I’ve seen numerous requests coming from conference organisers that want to convert their offline event into a virtual one. In this blog post we’ll take a look at the features of Zoom. Which subscriptions do you need? How can you easily transfer between rooms? What hardware do you need? What’s the best way to share your stream?
Which subscriptions do you need?
To break out of the 40-minute time limit, you will at least need a Zoom.us Pro subscription. This subscription also allows you to stream your Zoom Meeting to another platform like Facebook, Youtube or a custom platform to your choice. This will also gets you access to the REST API, meaning that your conference website can integrate with Zoom, for example: When someone registers via your website, register them for the Zoom meeting.
The Video Webinar add-on
In many cases this is also a necessicity. If you have multiple streams coming in from different locations, you want to have control over who’s video is enabled and who’s video is disabled. The Video Webinar add-on allows the host to control video and audio of each panelist allowing you to setup a perfect virtual conference.
Streaming from Zoom.us to Vimeo
One of our clients asked us if it was possible to stream from Zoom.us to Vimeo. The first question that pops as after hearing is: Why would you want that? Well – they’re used to do everything with Vimeo. And Vimeo allows you to easily embed a stream on the website. Makes sense, right?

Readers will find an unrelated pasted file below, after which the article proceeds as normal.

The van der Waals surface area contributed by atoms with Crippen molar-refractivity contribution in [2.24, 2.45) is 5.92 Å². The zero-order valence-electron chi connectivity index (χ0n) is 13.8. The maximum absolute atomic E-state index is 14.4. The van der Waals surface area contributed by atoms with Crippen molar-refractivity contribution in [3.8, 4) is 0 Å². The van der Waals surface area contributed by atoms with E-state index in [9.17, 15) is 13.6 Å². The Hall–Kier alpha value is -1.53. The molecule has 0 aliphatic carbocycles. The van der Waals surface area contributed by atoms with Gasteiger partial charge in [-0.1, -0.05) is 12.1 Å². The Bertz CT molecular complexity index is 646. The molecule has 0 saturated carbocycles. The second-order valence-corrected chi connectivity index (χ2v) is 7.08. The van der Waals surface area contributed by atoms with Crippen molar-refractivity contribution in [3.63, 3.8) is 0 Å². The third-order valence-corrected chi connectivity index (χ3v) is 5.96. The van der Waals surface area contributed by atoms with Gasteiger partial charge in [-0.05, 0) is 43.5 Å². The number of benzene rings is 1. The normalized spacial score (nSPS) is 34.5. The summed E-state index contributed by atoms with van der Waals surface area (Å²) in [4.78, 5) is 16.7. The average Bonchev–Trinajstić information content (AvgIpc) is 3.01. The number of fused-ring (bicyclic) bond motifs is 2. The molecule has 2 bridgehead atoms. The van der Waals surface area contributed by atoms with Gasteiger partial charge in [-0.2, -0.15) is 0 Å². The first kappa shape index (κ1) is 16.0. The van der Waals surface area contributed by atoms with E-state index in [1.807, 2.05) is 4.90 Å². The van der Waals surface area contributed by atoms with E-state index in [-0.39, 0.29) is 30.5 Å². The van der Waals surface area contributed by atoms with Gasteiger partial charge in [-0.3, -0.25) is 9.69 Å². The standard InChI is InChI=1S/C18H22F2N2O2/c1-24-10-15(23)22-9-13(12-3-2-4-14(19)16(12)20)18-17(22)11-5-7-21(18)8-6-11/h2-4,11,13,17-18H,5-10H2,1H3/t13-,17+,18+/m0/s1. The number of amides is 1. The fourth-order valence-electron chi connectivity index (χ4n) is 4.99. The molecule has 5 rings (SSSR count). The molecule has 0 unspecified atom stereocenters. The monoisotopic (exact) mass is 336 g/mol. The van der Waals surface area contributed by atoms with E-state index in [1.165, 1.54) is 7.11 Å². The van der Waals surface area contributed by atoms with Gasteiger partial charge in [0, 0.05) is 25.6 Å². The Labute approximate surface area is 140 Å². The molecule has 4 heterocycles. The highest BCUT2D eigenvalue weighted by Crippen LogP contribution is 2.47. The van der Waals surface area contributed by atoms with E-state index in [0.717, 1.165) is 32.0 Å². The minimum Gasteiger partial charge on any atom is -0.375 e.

Luckily Zoom allows you to stream towards a custom service. So, we’ve configured a live event in Vimeo and copied the RTMP URL and key over to Zoom and voila: The full Zoom meeting is now in Vimeo, and can embedded on the website like usual.
Allowing your attendees to connect & network with eachother
I’d say this is the most difficult part of organising a virtual conference. Usually, there’s plenty of time and space available for your attendees to network with eachother. In breaks, before and after the conference and even during sessions there’s always a lot of activity.
How do you do this virtually?
There’s actually a couple of options for that..
- You can allow attendees to start one-on-one video meetings with eachother.
- You can give them a platform like Slack to communicate in.
- Or running a controlled online community platform
Running a controlled online community platform
The last point is where Conference7 comes in. We’ve built our own online community which we can setup for clients as well. This platform allows your attendees to network with eachother in a familiar way: It’s like using a social media platform like Facebook or Linkedin.
This makes it possible to run the networking part completely separated from the virtual conference. It also guarantees that everything is in your control. Our solution provides a timeline/activity feed, allows you to form groups and to create isolated discussions.